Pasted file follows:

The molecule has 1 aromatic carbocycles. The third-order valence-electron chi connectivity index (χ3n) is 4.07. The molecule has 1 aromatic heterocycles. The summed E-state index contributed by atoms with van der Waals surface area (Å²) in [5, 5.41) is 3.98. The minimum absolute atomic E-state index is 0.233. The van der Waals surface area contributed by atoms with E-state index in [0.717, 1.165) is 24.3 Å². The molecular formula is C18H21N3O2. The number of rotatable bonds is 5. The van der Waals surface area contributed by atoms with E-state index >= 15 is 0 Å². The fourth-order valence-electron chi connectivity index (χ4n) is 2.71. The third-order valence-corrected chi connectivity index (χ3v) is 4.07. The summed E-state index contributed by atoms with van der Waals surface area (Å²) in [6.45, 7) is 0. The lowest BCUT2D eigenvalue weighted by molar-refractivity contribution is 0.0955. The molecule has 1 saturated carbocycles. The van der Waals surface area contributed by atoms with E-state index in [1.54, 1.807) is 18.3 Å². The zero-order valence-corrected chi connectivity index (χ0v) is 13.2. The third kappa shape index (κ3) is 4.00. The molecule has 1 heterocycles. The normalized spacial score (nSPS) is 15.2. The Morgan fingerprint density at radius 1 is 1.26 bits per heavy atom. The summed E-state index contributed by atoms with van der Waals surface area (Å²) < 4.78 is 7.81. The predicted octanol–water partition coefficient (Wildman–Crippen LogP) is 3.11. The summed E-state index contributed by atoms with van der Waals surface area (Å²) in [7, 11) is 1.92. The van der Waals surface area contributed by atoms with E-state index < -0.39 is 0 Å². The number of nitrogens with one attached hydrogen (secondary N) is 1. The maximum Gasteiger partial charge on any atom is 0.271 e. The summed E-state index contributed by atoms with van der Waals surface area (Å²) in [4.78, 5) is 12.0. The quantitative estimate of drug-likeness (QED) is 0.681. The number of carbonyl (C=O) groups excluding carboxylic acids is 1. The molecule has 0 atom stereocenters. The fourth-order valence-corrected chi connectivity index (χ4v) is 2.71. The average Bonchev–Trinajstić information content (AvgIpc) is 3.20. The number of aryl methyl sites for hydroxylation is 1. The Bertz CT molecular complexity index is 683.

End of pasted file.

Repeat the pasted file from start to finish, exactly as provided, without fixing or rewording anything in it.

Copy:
The molecule has 1 aromatic carbocycles. The third-order valence-electron chi connectivity index (χ3n) is 4.07. The molecule has 1 aromatic heterocycles. The summed E-state index contributed by atoms with van der Waals surface area (Å²) in [5, 5.41) is 3.98. The minimum absolute atomic E-state index is 0.233. The van der Waals surface area contributed by atoms with E-state index in [0.717, 1.165) is 24.3 Å². The molecular formula is C18H21N3O2. The number of rotatable bonds is 5. The van der Waals surface area contributed by atoms with E-state index >= 15 is 0 Å². The fourth-order valence-electron chi connectivity index (χ4n) is 2.71. The third-order valence-corrected chi connectivity index (χ3v) is 4.07. The summed E-state index contributed by atoms with van der Waals surface area (Å²) in [6.45, 7) is 0. The lowest BCUT2D eigenvalue weighted by molar-refractivity contribution is 0.0955. The molecule has 1 saturated carbocycles. The van der Waals surface area contributed by atoms with E-state index in [1.54, 1.807) is 18.3 Å². The zero-order valence-corrected chi connectivity index (χ0v) is 13.2. The third kappa shape index (κ3) is 4.00. The molecule has 1 heterocycles. The normalized spacial score (nSPS) is 15.2. The Morgan fingerprint density at radius 1 is 1.26 bits per heavy atom. The summed E-state index contributed by atoms with van der Waals surface area (Å²) < 4.78 is 7.81. The predicted octanol–water partition coefficient (Wildman–Crippen LogP) is 3.11. The summed E-state index contributed by atoms with van der Waals surface area (Å²) in [7, 11) is 1.92. The van der Waals surface area contributed by atoms with E-state index < -0.39 is 0 Å². The number of nitrogens with one attached hydrogen (secondary N) is 1. The maximum Gasteiger partial charge on any atom is 0.271 e. The summed E-state index contributed by atoms with van der Waals surface area (Å²) in [4.78, 5) is 12.0. The quantitative estimate of drug-likeness (QED) is 0.681. The number of carbonyl (C=O) groups excluding carboxylic acids is 1. The molecule has 0 atom stereocenters. The fourth-order valence-corrected chi connectivity index (χ4v) is 2.71. The average Bonchev–Trinajstić information content (AvgIpc) is 3.20. The number of aryl methyl sites for hydroxylation is 1. The Bertz CT molecular complexity index is 683.